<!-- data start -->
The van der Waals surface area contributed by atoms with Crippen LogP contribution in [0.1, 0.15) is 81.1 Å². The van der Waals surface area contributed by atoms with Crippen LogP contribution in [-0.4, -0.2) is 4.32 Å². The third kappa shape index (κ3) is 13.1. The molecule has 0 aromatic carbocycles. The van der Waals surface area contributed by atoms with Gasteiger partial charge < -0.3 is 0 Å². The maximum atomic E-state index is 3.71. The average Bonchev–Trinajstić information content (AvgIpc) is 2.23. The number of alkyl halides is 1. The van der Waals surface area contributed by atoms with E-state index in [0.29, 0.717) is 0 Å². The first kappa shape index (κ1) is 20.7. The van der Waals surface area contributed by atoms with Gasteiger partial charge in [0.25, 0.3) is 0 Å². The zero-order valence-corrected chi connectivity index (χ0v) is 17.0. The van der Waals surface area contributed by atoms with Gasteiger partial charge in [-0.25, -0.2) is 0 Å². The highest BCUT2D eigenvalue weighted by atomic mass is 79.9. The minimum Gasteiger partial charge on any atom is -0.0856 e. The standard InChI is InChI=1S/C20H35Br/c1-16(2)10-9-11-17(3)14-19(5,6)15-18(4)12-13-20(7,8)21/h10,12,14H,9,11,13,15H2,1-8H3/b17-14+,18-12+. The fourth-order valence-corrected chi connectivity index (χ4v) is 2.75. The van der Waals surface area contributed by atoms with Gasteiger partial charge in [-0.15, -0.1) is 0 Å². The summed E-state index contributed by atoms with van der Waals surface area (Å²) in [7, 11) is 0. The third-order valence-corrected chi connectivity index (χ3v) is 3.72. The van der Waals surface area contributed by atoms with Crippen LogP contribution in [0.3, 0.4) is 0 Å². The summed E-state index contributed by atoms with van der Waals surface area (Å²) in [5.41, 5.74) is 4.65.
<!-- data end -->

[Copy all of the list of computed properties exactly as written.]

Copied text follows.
The van der Waals surface area contributed by atoms with Crippen LogP contribution in [0.1, 0.15) is 81.1 Å². The van der Waals surface area contributed by atoms with Crippen LogP contribution in [-0.4, -0.2) is 4.32 Å². The third kappa shape index (κ3) is 13.1. The molecule has 0 aromatic carbocycles. The van der Waals surface area contributed by atoms with Gasteiger partial charge < -0.3 is 0 Å². The maximum atomic E-state index is 3.71. The average Bonchev–Trinajstić information content (AvgIpc) is 2.23. The number of alkyl halides is 1. The van der Waals surface area contributed by atoms with E-state index in [0.29, 0.717) is 0 Å². The first kappa shape index (κ1) is 20.7. The van der Waals surface area contributed by atoms with Gasteiger partial charge in [0.25, 0.3) is 0 Å². The zero-order valence-corrected chi connectivity index (χ0v) is 17.0. The van der Waals surface area contributed by atoms with Gasteiger partial charge in [-0.25, -0.2) is 0 Å². The highest BCUT2D eigenvalue weighted by atomic mass is 79.9. The minimum Gasteiger partial charge on any atom is -0.0856 e. The standard InChI is InChI=1S/C20H35Br/c1-16(2)10-9-11-17(3)14-19(5,6)15-18(4)12-13-20(7,8)21/h10,12,14H,9,11,13,15H2,1-8H3/b17-14+,18-12+. The fourth-order valence-corrected chi connectivity index (χ4v) is 2.75. The van der Waals surface area contributed by atoms with Gasteiger partial charge in [-0.15, -0.1) is 0 Å². The summed E-state index contributed by atoms with van der Waals surface area (Å²) in [7, 11) is 0. The third-order valence-corrected chi connectivity index (χ3v) is 3.72. The van der Waals surface area contributed by atoms with Crippen LogP contribution in [0.3, 0.4) is 0 Å². The summed E-state index contributed by atoms with van der Waals surface area (Å²) in [5.41, 5.74) is 4.65.